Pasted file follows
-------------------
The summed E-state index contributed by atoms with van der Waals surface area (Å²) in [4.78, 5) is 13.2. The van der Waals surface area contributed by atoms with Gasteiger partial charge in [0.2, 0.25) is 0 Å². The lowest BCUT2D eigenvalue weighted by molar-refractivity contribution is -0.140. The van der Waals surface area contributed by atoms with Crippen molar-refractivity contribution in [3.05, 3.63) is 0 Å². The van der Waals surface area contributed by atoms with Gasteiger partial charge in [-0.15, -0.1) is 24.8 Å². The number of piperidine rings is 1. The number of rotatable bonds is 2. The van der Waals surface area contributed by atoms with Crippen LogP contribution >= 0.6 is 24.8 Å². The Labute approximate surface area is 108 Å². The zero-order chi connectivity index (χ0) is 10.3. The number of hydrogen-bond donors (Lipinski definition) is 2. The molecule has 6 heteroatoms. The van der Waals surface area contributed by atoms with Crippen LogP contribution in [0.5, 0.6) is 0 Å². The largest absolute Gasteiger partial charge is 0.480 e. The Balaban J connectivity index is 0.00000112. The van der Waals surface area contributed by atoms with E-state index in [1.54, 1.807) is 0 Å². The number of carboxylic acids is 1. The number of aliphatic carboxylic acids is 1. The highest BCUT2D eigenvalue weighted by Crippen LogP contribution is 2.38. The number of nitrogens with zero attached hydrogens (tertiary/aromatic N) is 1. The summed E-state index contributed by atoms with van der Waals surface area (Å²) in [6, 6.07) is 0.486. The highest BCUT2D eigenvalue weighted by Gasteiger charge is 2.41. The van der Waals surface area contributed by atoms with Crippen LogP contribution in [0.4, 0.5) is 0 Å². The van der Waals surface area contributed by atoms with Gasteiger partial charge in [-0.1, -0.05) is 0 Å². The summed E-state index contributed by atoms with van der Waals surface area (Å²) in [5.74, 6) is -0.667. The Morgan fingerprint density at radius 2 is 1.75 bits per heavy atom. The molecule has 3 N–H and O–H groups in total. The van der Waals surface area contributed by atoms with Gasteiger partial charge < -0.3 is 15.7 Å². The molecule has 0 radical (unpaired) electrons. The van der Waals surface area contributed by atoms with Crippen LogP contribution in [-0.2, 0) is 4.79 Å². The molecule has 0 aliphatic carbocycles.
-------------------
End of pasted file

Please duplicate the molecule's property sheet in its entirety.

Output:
The summed E-state index contributed by atoms with van der Waals surface area (Å²) in [4.78, 5) is 13.2. The van der Waals surface area contributed by atoms with Gasteiger partial charge in [0.2, 0.25) is 0 Å². The lowest BCUT2D eigenvalue weighted by molar-refractivity contribution is -0.140. The van der Waals surface area contributed by atoms with Crippen molar-refractivity contribution in [3.05, 3.63) is 0 Å². The van der Waals surface area contributed by atoms with Gasteiger partial charge in [-0.15, -0.1) is 24.8 Å². The number of piperidine rings is 1. The number of rotatable bonds is 2. The van der Waals surface area contributed by atoms with Crippen LogP contribution >= 0.6 is 24.8 Å². The Labute approximate surface area is 108 Å². The zero-order chi connectivity index (χ0) is 10.3. The number of hydrogen-bond donors (Lipinski definition) is 2. The molecule has 6 heteroatoms. The van der Waals surface area contributed by atoms with Crippen LogP contribution in [0.5, 0.6) is 0 Å². The largest absolute Gasteiger partial charge is 0.480 e. The Balaban J connectivity index is 0.00000112. The van der Waals surface area contributed by atoms with E-state index in [1.54, 1.807) is 0 Å². The number of carboxylic acids is 1. The number of aliphatic carboxylic acids is 1. The highest BCUT2D eigenvalue weighted by Crippen LogP contribution is 2.38. The number of nitrogens with zero attached hydrogens (tertiary/aromatic N) is 1. The summed E-state index contributed by atoms with van der Waals surface area (Å²) in [6, 6.07) is 0.486. The highest BCUT2D eigenvalue weighted by Gasteiger charge is 2.41. The van der Waals surface area contributed by atoms with Crippen LogP contribution in [0.4, 0.5) is 0 Å². The van der Waals surface area contributed by atoms with Gasteiger partial charge in [-0.1, -0.05) is 0 Å². The summed E-state index contributed by atoms with van der Waals surface area (Å²) in [5.74, 6) is -0.667. The Morgan fingerprint density at radius 2 is 1.75 bits per heavy atom. The molecule has 3 N–H and O–H groups in total. The van der Waals surface area contributed by atoms with Gasteiger partial charge < -0.3 is 15.7 Å². The molecule has 0 radical (unpaired) electrons. The van der Waals surface area contributed by atoms with Crippen LogP contribution in [-0.2, 0) is 4.79 Å². The molecule has 0 aliphatic carbocycles.